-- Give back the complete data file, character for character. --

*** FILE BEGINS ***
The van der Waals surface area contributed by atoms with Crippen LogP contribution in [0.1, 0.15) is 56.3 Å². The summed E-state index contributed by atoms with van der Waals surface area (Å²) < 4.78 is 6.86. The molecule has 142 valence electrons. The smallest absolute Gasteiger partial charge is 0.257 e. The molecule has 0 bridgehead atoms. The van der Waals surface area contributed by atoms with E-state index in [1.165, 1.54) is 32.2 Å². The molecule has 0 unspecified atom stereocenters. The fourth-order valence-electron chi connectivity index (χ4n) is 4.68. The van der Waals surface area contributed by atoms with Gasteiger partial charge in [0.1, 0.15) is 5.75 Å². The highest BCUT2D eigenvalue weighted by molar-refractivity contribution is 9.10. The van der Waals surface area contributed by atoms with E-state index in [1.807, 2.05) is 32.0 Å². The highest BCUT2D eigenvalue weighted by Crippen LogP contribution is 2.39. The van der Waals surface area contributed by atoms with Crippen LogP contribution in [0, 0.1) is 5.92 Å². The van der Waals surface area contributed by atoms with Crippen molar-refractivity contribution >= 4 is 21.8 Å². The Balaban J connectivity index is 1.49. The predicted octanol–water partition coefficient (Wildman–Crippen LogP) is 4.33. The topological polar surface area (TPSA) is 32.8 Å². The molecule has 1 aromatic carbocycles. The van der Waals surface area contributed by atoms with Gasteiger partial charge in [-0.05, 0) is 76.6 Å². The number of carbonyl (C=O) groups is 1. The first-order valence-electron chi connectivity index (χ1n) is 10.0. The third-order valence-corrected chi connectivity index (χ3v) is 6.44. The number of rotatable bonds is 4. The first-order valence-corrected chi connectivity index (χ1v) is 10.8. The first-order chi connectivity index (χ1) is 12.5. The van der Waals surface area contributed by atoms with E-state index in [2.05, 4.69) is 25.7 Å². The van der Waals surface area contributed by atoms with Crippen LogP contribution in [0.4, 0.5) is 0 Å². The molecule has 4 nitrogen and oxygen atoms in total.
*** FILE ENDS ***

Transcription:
The van der Waals surface area contributed by atoms with Crippen LogP contribution in [0.1, 0.15) is 56.3 Å². The summed E-state index contributed by atoms with van der Waals surface area (Å²) < 4.78 is 6.86. The molecule has 142 valence electrons. The smallest absolute Gasteiger partial charge is 0.257 e. The molecule has 0 bridgehead atoms. The van der Waals surface area contributed by atoms with E-state index in [1.165, 1.54) is 32.2 Å². The molecule has 0 unspecified atom stereocenters. The fourth-order valence-electron chi connectivity index (χ4n) is 4.68. The van der Waals surface area contributed by atoms with Gasteiger partial charge in [0.1, 0.15) is 5.75 Å². The highest BCUT2D eigenvalue weighted by molar-refractivity contribution is 9.10. The van der Waals surface area contributed by atoms with E-state index in [1.807, 2.05) is 32.0 Å². The highest BCUT2D eigenvalue weighted by Crippen LogP contribution is 2.39. The van der Waals surface area contributed by atoms with Crippen LogP contribution in [0, 0.1) is 5.92 Å². The van der Waals surface area contributed by atoms with Crippen molar-refractivity contribution >= 4 is 21.8 Å². The Balaban J connectivity index is 1.49. The predicted octanol–water partition coefficient (Wildman–Crippen LogP) is 4.33. The topological polar surface area (TPSA) is 32.8 Å². The molecule has 1 aromatic carbocycles. The van der Waals surface area contributed by atoms with Gasteiger partial charge in [-0.05, 0) is 76.6 Å². The number of carbonyl (C=O) groups is 1. The first-order valence-electron chi connectivity index (χ1n) is 10.0. The third-order valence-corrected chi connectivity index (χ3v) is 6.44. The number of rotatable bonds is 4. The first-order valence-corrected chi connectivity index (χ1v) is 10.8. The first-order chi connectivity index (χ1) is 12.5. The van der Waals surface area contributed by atoms with E-state index in [2.05, 4.69) is 25.7 Å². The van der Waals surface area contributed by atoms with Crippen LogP contribution in [0.4, 0.5) is 0 Å². The molecule has 4 nitrogen and oxygen atoms in total.